» Home

The Mahabharata
of Krishna - Dwaipayana Vyasa
translated by
Kisari Mohan Ganguli

[pub. between 1883 and 1896]

01 - Adi Parva
02 - Sabha Parva
03 - Vana Parva
04 - Virata Parva

05 - Udyoga Parva
06 - Bhishma Parva
07 - Drona Parva
08 - Karna Parva
09 - Shalya Parva
10 - Sauptika Parva
11 - Stri Parva
12 - Santi Parva
13 - Anusasana Parva
14 - Aswamedha Parva
15 - Asramavasika Parva
16 - Mausala Parva
17 - Mahaprasthanika Parva
18 - Svargarohanika Parva

» Translations
» Summary
» Stories
» Scriptures
» Articles
» Glossary

The Mahabharata Home Index  Previous  Next 


"Yudhishthira said, 'Tell me, O grandsire, if gifts, sacrifices, penances, and dutiful services returned to preceptors, are productive of wisdom and high felicity.' 3

'Bhishma said, 'If the mind becomes affected by desire, wrath and other evil passions, it then runs towards sin. If one's acts are stained by sin, one is obliged to dwell in painful regions. Sinful men take birth in indigent circumstances and repeatedly suffer the pangs of famine, woe, fear, and death. Those that are virtuous in their acts, and possessed of faith, and that have

p. 21

their senses under control, become born as affluent men and repeatedly sport in festivities and heaven and happiness. Unbelievers, with their arms manacled, are sent to regions rendered inaccessible by carnivorous beasts and elephants and full of terrors in consequence of snakes and robbers. What more need be said of them? They, on the other hand, who have reverence for gods and guests, who are liberal, who are fond of good and honest men, go, in consequence of their acts of charity, along that happy way which belongs to persons of cleansed souls. They that have no reverence for virtue are as vile among men as seedless grains among corn or the gnat among birds. That which is ordained in consequence of the acts of a past life pursues the actor even if the latter strives his best for leaving it behind. 1 It sleeps when he sleeps and does whatever else he does. 2 Like his shadow it rests when he rests, proceeds when he proceeds, and acts when he acts. Whatever acts a man does he has certainly to obtain the fruits thereof. Death is dragging all creatures who are surely destined to fall (into orders of existence they deserve) and who are surely 'liable to enjoy or suffer that which has been ordained as the consequence of their acts. The acts of a past life develop their consequences in their own proper time even as flowers and fruits, without extraneous efforts of any kind, never fail to appear when their proper time comes. After the consequences, as ordained, of the acts of a past life, have been exhausted (by enjoyment or sufferings), honour and disgrace, gain and loss, decay and growth, no longer flow or appear in respect of any one. This happens repeatedly. 3 A creature while still in the mother's womb enjoys or suffers the happiness or the misery that has been ordained for him in consequence of his own acts. In childhood or youth or old age, at whatever period of life one does an act good or bad, the consequences thereof are sure to visit him in his next life at precisely the same period. As a calf recognises and approaches its parent in the midst of even a thousand kine, even so the acts of a past life recognise and visit the doer in his new life. Washed in water a (dirty) piece of cloth becomes clean. Similarly, men burning in repentance obtain endless happiness by proper penances. 4 Those that can take up their residence in the woods and by performing austerities for a long period can wash themselves of their sins, succeed in obtaining the objects on which they set their hearts. As no one can mark the track of birds in the sky or of fishes in the water, similarly, the track of persons whose souls have been cleansed by knowledge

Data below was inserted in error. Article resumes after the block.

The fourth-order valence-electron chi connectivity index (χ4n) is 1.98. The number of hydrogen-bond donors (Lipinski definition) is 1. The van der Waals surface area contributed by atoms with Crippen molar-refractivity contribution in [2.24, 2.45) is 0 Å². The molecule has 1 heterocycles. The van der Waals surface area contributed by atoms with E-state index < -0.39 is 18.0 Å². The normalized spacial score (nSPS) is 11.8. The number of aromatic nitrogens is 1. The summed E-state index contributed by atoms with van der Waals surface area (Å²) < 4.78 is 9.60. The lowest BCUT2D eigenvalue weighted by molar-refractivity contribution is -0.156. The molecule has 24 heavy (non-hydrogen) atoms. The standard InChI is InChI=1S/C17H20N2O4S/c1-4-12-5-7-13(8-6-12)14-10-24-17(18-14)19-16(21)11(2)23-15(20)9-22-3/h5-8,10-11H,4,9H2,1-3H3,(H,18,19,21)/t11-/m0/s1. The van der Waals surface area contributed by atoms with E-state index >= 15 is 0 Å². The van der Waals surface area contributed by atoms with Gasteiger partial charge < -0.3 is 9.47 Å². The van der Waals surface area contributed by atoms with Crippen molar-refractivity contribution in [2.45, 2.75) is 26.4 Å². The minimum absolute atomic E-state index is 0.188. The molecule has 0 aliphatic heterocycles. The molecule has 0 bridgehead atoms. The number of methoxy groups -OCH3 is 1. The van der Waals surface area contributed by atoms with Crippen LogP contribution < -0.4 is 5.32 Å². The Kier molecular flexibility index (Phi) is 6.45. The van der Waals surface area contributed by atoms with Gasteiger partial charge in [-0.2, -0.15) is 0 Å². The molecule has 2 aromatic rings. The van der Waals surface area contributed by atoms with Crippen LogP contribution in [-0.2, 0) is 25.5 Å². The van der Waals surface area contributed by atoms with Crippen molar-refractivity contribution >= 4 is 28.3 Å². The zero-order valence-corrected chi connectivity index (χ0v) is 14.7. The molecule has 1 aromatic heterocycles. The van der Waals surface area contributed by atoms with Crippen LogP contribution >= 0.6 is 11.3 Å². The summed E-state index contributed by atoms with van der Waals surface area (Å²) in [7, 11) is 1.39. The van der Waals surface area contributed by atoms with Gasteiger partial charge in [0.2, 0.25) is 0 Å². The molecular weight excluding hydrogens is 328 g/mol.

p. 22

cannot be marked by any. 1 There is no need of any more eloquence or any more reference to sinful acts. Suffice it to say that one should, with proper judgment and as befits one best, do what is for one's good. This is the means by which wisdom and high felicity may be achieved.'"


20:1 The auspicious constellations are such as Pushya and others; the inauspicious are Mula Aslesha, Magha, etc; yajnaprasava may also mean the fruits of sacrifices.

20:2 Anwikshikim may also mean 'microscopic'.

20:3 The word dattam, generally rendered 'gifts' or 'charity,' means and includes protection of suppliants, abstention from injury as regards all creatures, and actual gifts made outside the sacrificial altar. Similarly, the maintenance of the sacred fire, penances, purity of conduct, the study of the Vedas, hospitality to guests, and offer of food to the Viswedevas, are all included in the word Ishta which is ordinarily rendered 'sacrifice.'

21:1 i.e., even if he seeks to avoid it.

21:2 i.e., becomes his inseparable associate.

21:3 What is meant is that if once the consequences of the acts of a past life are exhausted, the creature (with respect to whom such exhaustion takes place), is freed from all vicissitudes of life. Lest, however, such creatures become emancipated, the orthodox view is that a balance is always left of both merit and demerit, so that a new birth must take place and the consequences of what is thus left as a balance must begin to be enjoyed or suffered. This is not referred to here, but this is the view of all orthodox Hindus.

21:4 The first word of this verse is diversely read. The reading I adopt is samunnam meaning drenched in water. If it be samjuktam it would mean united, with filth, of course. Another reading is samswinnam, meaning 'drenched with sweat.' Nilakantha explains upavasah here as equivalent to the renunciation of all earthly possessions. Ordinarily it means 'fasts.'

Next: Section CLXXXII